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moynihan
Carpal Tunnel


Reged: 07/22/03

Loc: Lake Michigan Watershed
Re: origin of life new [Re: Jarad]
      #5835744 - 05/02/13 07:51 AM

Quote:

Quote:

Being told you are wrong is not persecution.




Just to clarify, we do not tell people that their religion is wrong. That is neither the personal opinion nor the policy of the SASE moderators.

We do tell people that this is the wrong place to discuss religion.

Jarad




But if i make an assertion as to a matter of fact, for example, "Earth has no moon", i would hope someone might say i am wrong But literally, in the world in general, somebody telling you you are wrong is not persecution. Its use in this thread, is hyperbole.

Edited by moynihan (05/02/13 07:55 AM)


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shawnhar
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Reged: 06/25/10

Loc: Knoxville, TN
Re: origin of life new [Re: moynihan]
      #5835795 - 05/02/13 08:33 AM

If "Earth has no Moon" was the basis of you religion, I would not be able to tell you you are wrong. You would feel persecuted, and it would only serve to strengthen your belief, not matter the evidence...get it yet?

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Otto Piechowski
Pooh-Bah


Reged: 09/20/05

Loc: Lexington, KY
Re: origin of life new [Re: Qwickdraw]
      #5835898 - 05/02/13 09:51 AM

Quickdraw,

First, "Go Blue"...this is equivocal, do you meant Blue as in the Maize and Blue (University of Michigan) or Blue as in the real, true, good, holy, special, perfect, University of Kentucky Blue?


Second: A theological argument for extra-terrestrial sentient life:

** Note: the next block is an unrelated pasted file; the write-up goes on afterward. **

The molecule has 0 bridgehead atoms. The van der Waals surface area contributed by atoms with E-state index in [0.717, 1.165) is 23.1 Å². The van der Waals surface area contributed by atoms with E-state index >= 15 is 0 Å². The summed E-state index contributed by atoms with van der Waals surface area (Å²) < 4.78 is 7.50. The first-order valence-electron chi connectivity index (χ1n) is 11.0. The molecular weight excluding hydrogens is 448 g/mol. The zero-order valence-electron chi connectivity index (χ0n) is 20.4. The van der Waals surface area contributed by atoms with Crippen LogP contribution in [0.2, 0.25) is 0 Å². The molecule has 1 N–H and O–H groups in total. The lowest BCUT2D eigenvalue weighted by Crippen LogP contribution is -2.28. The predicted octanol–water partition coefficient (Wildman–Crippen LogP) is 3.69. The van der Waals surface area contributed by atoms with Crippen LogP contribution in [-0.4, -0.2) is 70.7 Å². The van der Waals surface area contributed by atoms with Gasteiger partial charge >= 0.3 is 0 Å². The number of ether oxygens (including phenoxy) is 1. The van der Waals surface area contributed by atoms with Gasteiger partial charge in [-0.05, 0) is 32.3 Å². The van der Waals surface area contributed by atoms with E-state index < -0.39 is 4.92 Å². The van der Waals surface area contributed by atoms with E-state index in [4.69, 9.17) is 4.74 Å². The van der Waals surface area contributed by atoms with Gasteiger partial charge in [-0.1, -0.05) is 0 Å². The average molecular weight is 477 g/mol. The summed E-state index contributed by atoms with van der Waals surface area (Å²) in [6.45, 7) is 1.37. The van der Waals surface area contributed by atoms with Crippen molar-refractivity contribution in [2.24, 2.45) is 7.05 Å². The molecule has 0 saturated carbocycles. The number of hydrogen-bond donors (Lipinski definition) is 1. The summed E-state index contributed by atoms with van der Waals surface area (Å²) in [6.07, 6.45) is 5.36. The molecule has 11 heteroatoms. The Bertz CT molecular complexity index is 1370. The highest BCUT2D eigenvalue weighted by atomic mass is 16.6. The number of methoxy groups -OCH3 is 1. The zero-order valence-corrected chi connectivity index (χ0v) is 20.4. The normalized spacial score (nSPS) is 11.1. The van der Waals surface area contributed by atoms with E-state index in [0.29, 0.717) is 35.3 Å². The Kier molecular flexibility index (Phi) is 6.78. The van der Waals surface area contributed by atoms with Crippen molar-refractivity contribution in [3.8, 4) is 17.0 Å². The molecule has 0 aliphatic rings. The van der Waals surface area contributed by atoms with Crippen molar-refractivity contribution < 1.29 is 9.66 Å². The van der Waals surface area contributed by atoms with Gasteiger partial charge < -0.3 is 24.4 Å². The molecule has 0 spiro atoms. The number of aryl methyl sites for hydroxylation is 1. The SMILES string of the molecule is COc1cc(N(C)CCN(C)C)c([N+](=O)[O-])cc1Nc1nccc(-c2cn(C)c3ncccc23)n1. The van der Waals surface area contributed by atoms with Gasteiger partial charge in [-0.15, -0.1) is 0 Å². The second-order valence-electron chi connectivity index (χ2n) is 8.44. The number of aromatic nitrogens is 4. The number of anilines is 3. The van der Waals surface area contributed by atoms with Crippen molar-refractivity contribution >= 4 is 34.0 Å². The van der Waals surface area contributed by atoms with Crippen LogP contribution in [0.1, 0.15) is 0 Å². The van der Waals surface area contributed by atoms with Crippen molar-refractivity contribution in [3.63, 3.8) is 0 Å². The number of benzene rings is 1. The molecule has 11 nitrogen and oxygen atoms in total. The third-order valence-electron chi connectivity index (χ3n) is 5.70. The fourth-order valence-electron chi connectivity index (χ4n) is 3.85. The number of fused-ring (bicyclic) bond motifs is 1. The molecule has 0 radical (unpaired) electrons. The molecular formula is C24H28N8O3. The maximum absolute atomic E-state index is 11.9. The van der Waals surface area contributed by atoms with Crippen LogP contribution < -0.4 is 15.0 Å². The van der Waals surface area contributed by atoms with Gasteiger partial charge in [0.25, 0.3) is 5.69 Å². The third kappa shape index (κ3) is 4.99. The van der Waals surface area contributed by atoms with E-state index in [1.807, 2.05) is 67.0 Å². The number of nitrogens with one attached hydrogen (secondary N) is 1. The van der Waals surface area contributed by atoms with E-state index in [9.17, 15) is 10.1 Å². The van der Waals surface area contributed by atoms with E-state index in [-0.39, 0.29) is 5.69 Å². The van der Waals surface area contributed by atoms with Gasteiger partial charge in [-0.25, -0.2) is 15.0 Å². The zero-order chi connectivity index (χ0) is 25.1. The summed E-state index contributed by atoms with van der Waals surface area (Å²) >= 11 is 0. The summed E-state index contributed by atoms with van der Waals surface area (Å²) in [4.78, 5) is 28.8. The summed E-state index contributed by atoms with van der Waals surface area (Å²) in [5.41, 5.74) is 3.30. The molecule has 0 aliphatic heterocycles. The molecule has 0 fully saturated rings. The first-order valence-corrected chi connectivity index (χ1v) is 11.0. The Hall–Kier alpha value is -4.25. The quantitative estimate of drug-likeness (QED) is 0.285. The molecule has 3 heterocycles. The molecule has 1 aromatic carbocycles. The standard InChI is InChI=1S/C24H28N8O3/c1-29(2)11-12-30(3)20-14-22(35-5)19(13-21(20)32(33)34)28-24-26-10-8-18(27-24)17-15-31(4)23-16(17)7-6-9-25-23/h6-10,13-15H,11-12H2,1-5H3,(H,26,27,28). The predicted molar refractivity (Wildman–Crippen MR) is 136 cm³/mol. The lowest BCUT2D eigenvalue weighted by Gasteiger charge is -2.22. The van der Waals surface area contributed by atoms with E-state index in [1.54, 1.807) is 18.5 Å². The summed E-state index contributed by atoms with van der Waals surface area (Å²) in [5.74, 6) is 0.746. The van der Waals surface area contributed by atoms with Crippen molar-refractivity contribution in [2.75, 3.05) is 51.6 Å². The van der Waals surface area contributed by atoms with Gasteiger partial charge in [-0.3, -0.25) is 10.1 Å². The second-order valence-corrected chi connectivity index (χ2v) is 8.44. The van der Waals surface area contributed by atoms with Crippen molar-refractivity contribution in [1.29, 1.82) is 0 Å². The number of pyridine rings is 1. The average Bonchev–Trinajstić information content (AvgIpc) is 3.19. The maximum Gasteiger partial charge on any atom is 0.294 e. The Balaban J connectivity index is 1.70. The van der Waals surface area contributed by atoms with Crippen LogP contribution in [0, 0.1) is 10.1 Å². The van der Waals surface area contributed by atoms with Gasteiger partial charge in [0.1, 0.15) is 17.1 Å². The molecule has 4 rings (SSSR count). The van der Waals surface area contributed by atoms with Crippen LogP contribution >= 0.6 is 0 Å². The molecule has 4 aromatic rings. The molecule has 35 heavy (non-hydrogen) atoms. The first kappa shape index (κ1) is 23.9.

You wrote, "I believe first that God has no reason to create life (at least intelligent life) elsewhere. If you believe in the Christian God you have to ask what motivation would there be to create “another mankind” elsewhere. Are they or us a plan B or C….Did God err in his ways or was his plan perfect due to his wisdom and foreknowledge?"

A Christian holds the eternal Word of God came to the area of Israel/Palestine/Canaan/Judea as the incarnate Jesus of Nazareth and he pretty much remained there his whole life. It would be later that a Roman citizen and Jew by the name of Saul, by his sobriquet of Paul, would travel the technological and political marvels of Roman roads and sea routes to evangelize/proselytize other peoples.

Since Paul took Christianity to other places and peoples to whom Jesus himself did not go, it is not a stretch to imagine that there could be other people (sentient beings) elsewhere (in the same universe) to whom future "Paul's" would evangelize/proselytize. They would then, to use your words, not part of a Plan B or C, but a continuation of Plan A.

Or, am I missing something in what you are saying? Let me know.

Otto


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llanitedave
Humble Megalomaniac
*****

Reged: 09/26/05

Loc: Amargosa Valley, NV, USA
Re: origin of life new [Re: shawnhar]
      #5835936 - 05/02/13 10:09 AM

Quote:

If "Earth has no Moon" was the basis of you religion, I would not be able to tell you you are wrong. You would feel persecuted, and it would only serve to strengthen your belief, not matter the evidence...get it yet?




You could say it, but it wouldn't be a point in a fact-based discussion.

This is why Stephen Jay Gould was actually mistaken about his "Non-Overlapping Magisteria" idea. There is, unfortunately, no way to reliably avoid overlap.


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moynihan
Carpal Tunnel


Reged: 07/22/03

Loc: Lake Michigan Watershed
Re: origin of life new [Re: llanitedave]
      #5835971 - 05/02/13 10:27 AM

Quote:

Quote:

If "Earth has no Moon" was the basis of you religion, I would not be able to tell you you are wrong. You would feel persecuted, and it would only serve to strengthen your belief, not matter the evidence...get it yet?




You could say it, but it wouldn't be a point in a fact-based discussion.

This is why Stephen Jay Gould was actually mistaken about his "Non-Overlapping Magisteria" idea. There is, unfortunately, no way to reliably avoid overlap.




I agree. Gould's "Non-Overlapping Magisteria", was a good marketing move for him , but not accurate. Maybe he was angling for the Templeton Prize


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Jarad
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Reged: 04/28/03

Loc: Atlanta, GA
Re: origin of life new [Re: Otto Piechowski]
      #5836039 - 05/02/13 11:05 AM